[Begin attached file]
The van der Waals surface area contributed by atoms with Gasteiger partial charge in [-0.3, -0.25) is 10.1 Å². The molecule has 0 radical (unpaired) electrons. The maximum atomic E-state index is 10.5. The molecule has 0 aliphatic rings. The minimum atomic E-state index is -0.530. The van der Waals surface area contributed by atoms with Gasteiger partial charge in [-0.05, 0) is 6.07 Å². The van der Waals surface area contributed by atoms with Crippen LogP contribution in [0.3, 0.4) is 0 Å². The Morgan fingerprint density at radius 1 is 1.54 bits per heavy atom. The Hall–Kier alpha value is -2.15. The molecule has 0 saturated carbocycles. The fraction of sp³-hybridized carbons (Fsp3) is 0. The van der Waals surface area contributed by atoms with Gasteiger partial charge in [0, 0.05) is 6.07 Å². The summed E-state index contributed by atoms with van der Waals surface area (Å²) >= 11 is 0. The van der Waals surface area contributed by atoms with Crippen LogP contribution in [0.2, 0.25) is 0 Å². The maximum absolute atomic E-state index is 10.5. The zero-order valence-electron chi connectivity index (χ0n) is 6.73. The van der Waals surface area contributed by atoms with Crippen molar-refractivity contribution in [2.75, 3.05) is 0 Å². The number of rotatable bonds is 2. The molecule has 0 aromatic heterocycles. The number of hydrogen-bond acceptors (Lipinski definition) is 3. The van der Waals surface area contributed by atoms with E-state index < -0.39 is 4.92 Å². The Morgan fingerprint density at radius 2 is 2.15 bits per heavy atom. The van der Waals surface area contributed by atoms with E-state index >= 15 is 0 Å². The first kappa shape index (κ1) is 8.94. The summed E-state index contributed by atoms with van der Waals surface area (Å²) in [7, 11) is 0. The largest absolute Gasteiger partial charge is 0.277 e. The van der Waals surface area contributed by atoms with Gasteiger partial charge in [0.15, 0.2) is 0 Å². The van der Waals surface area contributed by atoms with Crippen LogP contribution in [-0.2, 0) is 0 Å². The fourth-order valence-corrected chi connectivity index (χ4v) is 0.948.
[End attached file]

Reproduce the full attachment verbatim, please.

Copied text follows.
The van der Waals surface area contributed by atoms with Gasteiger partial charge in [-0.3, -0.25) is 10.1 Å². The molecule has 0 radical (unpaired) electrons. The maximum atomic E-state index is 10.5. The molecule has 0 aliphatic rings. The minimum atomic E-state index is -0.530. The van der Waals surface area contributed by atoms with Gasteiger partial charge in [-0.05, 0) is 6.07 Å². The van der Waals surface area contributed by atoms with Crippen LogP contribution in [0.3, 0.4) is 0 Å². The Morgan fingerprint density at radius 1 is 1.54 bits per heavy atom. The Hall–Kier alpha value is -2.15. The molecule has 0 saturated carbocycles. The fraction of sp³-hybridized carbons (Fsp3) is 0. The van der Waals surface area contributed by atoms with Gasteiger partial charge in [0, 0.05) is 6.07 Å². The summed E-state index contributed by atoms with van der Waals surface area (Å²) >= 11 is 0. The van der Waals surface area contributed by atoms with Crippen LogP contribution in [0.2, 0.25) is 0 Å². The maximum absolute atomic E-state index is 10.5. The zero-order valence-electron chi connectivity index (χ0n) is 6.73. The van der Waals surface area contributed by atoms with Crippen molar-refractivity contribution in [2.75, 3.05) is 0 Å². The number of rotatable bonds is 2. The molecule has 0 aromatic heterocycles. The number of hydrogen-bond acceptors (Lipinski definition) is 3. The van der Waals surface area contributed by atoms with E-state index < -0.39 is 4.92 Å². The Morgan fingerprint density at radius 2 is 2.15 bits per heavy atom. The van der Waals surface area contributed by atoms with E-state index >= 15 is 0 Å². The first kappa shape index (κ1) is 8.94. The summed E-state index contributed by atoms with van der Waals surface area (Å²) in [7, 11) is 0. The largest absolute Gasteiger partial charge is 0.277 e. The van der Waals surface area contributed by atoms with Gasteiger partial charge in [0.15, 0.2) is 0 Å². The van der Waals surface area contributed by atoms with Crippen LogP contribution in [-0.2, 0) is 0 Å². The fourth-order valence-corrected chi connectivity index (χ4v) is 0.948.